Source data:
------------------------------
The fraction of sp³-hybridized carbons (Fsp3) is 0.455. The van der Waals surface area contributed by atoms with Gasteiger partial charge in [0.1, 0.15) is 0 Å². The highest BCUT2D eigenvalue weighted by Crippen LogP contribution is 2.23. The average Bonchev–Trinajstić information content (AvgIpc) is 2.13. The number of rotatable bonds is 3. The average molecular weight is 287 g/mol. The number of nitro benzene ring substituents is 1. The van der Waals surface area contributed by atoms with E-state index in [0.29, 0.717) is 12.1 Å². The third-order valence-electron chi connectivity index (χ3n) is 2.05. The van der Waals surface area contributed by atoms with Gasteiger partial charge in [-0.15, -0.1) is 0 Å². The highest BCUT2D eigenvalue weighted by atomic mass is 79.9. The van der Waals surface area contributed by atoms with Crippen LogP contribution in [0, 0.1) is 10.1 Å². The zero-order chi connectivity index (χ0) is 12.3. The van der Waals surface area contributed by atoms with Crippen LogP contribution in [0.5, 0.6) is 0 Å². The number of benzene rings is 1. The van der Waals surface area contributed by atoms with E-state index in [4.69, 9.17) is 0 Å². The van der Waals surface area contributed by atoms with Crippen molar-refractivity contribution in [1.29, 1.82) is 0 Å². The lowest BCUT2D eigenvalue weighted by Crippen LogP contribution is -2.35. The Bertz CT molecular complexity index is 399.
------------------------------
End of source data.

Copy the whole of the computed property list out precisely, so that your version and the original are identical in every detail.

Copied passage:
The fraction of sp³-hybridized carbons (Fsp3) is 0.455. The van der Waals surface area contributed by atoms with Gasteiger partial charge in [0.1, 0.15) is 0 Å². The highest BCUT2D eigenvalue weighted by Crippen LogP contribution is 2.23. The average Bonchev–Trinajstić information content (AvgIpc) is 2.13. The number of rotatable bonds is 3. The average molecular weight is 287 g/mol. The number of nitro benzene ring substituents is 1. The van der Waals surface area contributed by atoms with E-state index in [0.29, 0.717) is 12.1 Å². The third-order valence-electron chi connectivity index (χ3n) is 2.05. The van der Waals surface area contributed by atoms with Gasteiger partial charge in [-0.15, -0.1) is 0 Å². The highest BCUT2D eigenvalue weighted by atomic mass is 79.9. The van der Waals surface area contributed by atoms with Crippen LogP contribution in [0, 0.1) is 10.1 Å². The zero-order chi connectivity index (χ0) is 12.3. The van der Waals surface area contributed by atoms with Crippen LogP contribution in [0.5, 0.6) is 0 Å². The number of benzene rings is 1. The van der Waals surface area contributed by atoms with E-state index in [4.69, 9.17) is 0 Å². The van der Waals surface area contributed by atoms with Crippen molar-refractivity contribution in [1.29, 1.82) is 0 Å². The lowest BCUT2D eigenvalue weighted by Crippen LogP contribution is -2.35. The Bertz CT molecular complexity index is 399.